Skip to main content

Pocket of Joy: Sunny Days with Dark and Stormy Nights

We need both sunshine and rain to survive, all of us--all people, all animals, all plants, all life on Earth. And when we can learn to enjoy changeable weather and seasons with a flexible attitude and a readiness to take advantage of whatever comes along, we can weather the storms of life--metaphorically speaking.

Literature helps us to envision pleasures we've never experienced as well as terrors and hardships we've never faced--in the safe, pillowy world of our own imaginations. Reading literary fiction makes us more empathetic and resilient when we encounter situations we've read about in real life. Dark fiction inoculates us against shock and despair in the real world.

Writing fiction has therapeutic benefits as well. Way back when I used to participate in NaNoWriMo, I learned that a good author must behave like a fickle, brutal god of the ancients--setting up trials and tribulations for our beloved creations just to watch them fight their way through. My writing companions and I found that it is more difficult to write terrible things happening to sympathetic characters than to read about those written by others. It feels sadistic, almost, even though characters are, of course, our imaginary friends who don't really exist. But they are artistic expressions borne of our own souls, and it takes strength and faith to deliberately put them through misery, even if we know it's for their own literary good in the end.

When we grow in self-mastery and inner strength, we gain the power to write good stories full of bad things happening to complicated people--and meanwhile, we grow the psychological resources to handle challenges in real life. We learn that everything is temporary--the storms and the sun--and that all weather returns at some point. So we can weather the storms of life without panic, and we can also take pleasure in the sun's warmth without letting it distract us entirely from our work as in Aesop's fable of the grasshopper and the ant.

Reading and writing long fiction helps us to gain a larger perspective on life and ourselves and to become more skilled at putting everything into context--on the page and in life as well.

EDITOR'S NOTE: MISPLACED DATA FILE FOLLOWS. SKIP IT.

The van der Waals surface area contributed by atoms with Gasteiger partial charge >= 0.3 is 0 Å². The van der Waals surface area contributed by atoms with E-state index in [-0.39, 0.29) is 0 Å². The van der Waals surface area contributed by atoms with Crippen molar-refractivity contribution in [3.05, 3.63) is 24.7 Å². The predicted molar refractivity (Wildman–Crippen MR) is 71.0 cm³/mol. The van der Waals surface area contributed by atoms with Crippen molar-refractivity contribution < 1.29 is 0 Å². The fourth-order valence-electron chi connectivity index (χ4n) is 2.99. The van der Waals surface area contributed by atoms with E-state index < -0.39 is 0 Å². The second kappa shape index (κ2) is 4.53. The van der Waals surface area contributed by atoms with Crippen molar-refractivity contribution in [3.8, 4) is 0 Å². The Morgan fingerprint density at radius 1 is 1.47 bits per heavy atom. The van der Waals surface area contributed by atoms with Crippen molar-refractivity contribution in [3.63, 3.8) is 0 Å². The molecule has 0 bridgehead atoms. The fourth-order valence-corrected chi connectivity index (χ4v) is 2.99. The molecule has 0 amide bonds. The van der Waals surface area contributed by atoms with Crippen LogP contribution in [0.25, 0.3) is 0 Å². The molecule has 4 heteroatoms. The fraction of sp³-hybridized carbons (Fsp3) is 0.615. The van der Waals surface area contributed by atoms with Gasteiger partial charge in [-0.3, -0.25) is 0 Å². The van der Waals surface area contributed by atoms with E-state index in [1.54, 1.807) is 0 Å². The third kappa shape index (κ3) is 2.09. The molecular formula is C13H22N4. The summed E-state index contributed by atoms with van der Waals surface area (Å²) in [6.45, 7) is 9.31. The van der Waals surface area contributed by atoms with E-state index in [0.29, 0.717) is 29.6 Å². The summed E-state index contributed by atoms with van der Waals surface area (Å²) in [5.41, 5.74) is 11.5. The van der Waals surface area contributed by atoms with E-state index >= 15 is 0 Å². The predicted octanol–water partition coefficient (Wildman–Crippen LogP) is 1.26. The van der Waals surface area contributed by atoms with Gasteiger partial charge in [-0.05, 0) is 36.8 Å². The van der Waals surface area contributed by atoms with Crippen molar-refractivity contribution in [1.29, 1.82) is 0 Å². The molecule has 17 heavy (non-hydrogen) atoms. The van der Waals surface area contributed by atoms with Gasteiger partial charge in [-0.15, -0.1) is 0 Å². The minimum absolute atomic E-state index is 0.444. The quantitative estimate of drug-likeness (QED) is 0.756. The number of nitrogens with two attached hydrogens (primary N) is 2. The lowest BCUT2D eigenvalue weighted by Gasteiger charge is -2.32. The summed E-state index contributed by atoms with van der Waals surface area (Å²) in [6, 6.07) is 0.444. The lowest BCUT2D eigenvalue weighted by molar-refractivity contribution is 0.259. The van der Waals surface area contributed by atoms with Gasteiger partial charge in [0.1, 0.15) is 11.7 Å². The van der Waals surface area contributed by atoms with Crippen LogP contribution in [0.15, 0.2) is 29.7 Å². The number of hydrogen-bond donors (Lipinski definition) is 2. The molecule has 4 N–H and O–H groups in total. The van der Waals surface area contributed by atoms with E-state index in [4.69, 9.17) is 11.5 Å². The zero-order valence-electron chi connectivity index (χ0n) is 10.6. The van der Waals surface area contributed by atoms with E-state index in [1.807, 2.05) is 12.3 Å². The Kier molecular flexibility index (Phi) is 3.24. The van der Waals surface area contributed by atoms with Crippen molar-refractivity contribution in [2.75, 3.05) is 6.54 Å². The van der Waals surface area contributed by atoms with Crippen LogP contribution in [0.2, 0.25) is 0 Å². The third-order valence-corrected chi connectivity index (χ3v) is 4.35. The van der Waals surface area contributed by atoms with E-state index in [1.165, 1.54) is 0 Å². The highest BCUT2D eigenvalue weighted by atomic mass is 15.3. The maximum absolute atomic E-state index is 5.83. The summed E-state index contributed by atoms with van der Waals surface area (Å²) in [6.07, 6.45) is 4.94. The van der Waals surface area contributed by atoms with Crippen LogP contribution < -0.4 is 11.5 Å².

The following is a post I wrote in the 2000s, about balancing an autumn hurricane of furious fiction writing with the capacity to pause and take advantage, for just the right length of time, of a glorious day out in the world that would give me the inspiration, motivation, and sheer physiological oxygen boost to power through the rest of the month.


The Dark and Stormy Week Two

One reason NaNoWriMo takes place in November is that November is a gloomy, cool month when the outdoors is less likely to entice writers away from our desks. But when one of those sunny, warm days pops up in November, boy, it's impossible to ignore!


I'm sure glad I neglected my typing just long enough to take advantage of yesterday's incredible weather. I'd been having a cranky few days, and the sunshine, warm leafy-smelling breezes, and brilliant fall colors did wonders for my mood and creative inspiration.

Mr. G and I took a bike ride down where we used to roll, downtown Lansing. We stopped for awhile at a celebratory rally on the Capitol steps and called our representatives in da House to thank them for bringing our nation a little closer to social justice, health, wealth, and modernization with Sunday's passage of their health reform bill. Working families there and individuals of all ages were so happy to get closer to access to a healthy quality of life. People with good insurance already, like me and Mr. G, were happy for all of our friends and family not lucky enough to have decent coverage. Little by little, our country becomes more civilized, modern, and healthy. Writing a NaNo story about medieval Europe helps put things into perspective, too.


On the way home, we stopped at Reno's bar to have lunch out on the patio. They had some delicious specials--jalapeno-stuffed, toasted ravioli and a hot cider drink that tasted like liquid apple pie. We bought them just because they were delicious, but it turned out that a portion of the sale went to the Haven House, a homeless shelter in town that my church has supported before. Apparently Reno's raises money for a different charity every month. Who knew? How nice. It was just that kind of a day.

Now, filled up on sunshine and fresh air, I've got to buckle down and get up to 15,000 words before bed tonight. They say Week Two is the hardest. The "dark and stormy night" of NaNoWriMo. Time to stay inside and batten the hatches! It's going to be a busy week.




Jean Michelle Miernik is the author of Leirah and the Wild Man: A Tale of Obsession and Survival at the Edges of the Byzantine World, available through your local bookstore on October 23, 2021 and in ebook formats on November 11, 2021.

Comments

  1. ZUH! Week two really is the hardest! After introducing characters and setting up the metaphorical apocalypse...I actually have to make these people miserable?

    Yes, I do. Poor darlings.

    The good thing is I have pals who challenge writing sprints. And I was somehow suckered into an 8k Word Wednesday, coffee shop, balls-out, novel-rama.